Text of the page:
Visitors will notice also the increasing interest in virtualisation, with software suppliers coming to recognise the added functionality it can offer at relatively low cost. Mass-market mobile devices have similarly extended the potential for mobile remote monitoring of production processes. There will be growing evidence at SPS-IPC-Drives 2012 of just how significant an impact the development of low cost tablet computing is likely to have on operator work patterns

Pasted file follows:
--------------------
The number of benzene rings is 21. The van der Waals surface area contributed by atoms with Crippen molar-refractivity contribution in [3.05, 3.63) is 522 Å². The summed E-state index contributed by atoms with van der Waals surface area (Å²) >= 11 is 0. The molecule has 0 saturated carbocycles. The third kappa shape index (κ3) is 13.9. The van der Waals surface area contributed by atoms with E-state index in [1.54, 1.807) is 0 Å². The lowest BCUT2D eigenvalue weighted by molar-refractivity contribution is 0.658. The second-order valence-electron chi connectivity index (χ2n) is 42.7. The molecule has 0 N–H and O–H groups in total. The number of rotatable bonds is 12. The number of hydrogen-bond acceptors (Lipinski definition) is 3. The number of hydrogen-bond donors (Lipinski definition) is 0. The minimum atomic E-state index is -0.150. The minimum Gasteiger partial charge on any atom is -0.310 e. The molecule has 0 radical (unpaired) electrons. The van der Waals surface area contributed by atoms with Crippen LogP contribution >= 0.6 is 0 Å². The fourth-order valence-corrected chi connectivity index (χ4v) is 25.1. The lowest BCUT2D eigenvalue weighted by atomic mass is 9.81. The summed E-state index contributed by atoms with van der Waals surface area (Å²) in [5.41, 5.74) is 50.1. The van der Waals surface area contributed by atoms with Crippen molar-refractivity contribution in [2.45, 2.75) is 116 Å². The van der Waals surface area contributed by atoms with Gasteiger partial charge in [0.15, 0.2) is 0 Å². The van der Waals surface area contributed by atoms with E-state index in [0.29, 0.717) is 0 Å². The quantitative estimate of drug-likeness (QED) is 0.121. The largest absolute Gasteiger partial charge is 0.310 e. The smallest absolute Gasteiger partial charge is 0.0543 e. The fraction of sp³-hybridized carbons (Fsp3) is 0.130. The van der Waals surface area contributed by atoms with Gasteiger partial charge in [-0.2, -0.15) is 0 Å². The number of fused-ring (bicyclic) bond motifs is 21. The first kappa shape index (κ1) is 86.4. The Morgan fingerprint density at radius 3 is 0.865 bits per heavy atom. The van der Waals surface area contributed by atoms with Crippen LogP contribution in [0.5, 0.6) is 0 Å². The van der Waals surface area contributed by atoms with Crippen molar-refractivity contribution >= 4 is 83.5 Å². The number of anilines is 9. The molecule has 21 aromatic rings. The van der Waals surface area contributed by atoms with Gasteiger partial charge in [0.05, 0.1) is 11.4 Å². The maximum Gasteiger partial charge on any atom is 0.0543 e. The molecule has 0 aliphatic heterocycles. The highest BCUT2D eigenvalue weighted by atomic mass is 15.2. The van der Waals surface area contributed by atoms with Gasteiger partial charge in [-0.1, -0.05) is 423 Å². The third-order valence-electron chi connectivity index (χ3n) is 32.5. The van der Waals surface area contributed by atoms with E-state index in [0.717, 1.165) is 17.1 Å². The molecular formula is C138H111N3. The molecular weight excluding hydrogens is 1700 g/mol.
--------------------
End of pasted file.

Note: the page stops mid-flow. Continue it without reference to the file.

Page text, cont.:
Managing workflow in the automated environmentControl systems - both PLC based and IPC based - are at the heart of new development in industrial automation and are an important core of the 2012 Nuremburg event. Visitors will be able to explore the potential of modular controls for this application, with CNC systems and related communication architectures on offer. For many in the Automotive sector, the interoperability of control systems and the flexibility of differing systems and components are key concerns. Automotive manufacturers and suppliers in Europe and the US operate with plants of varying age and equipment, yet adoption of the newest technologies for these companies cannot be restricted to new-built plants. Visitors will look for ways of adapting existing systems at a time when capital investment may be constrained due to long term economic uncertainty. As a result, gateways allowing the incorporation of newer controllers and sensors into existing systems, together with software conversion programmes, will be of interest as ever. System suppliers have become ever more skilled at addressing these key issue issues, recognising that commercial advantage will go to those best able to offer solutions that can integrate with and add value to existing equipment.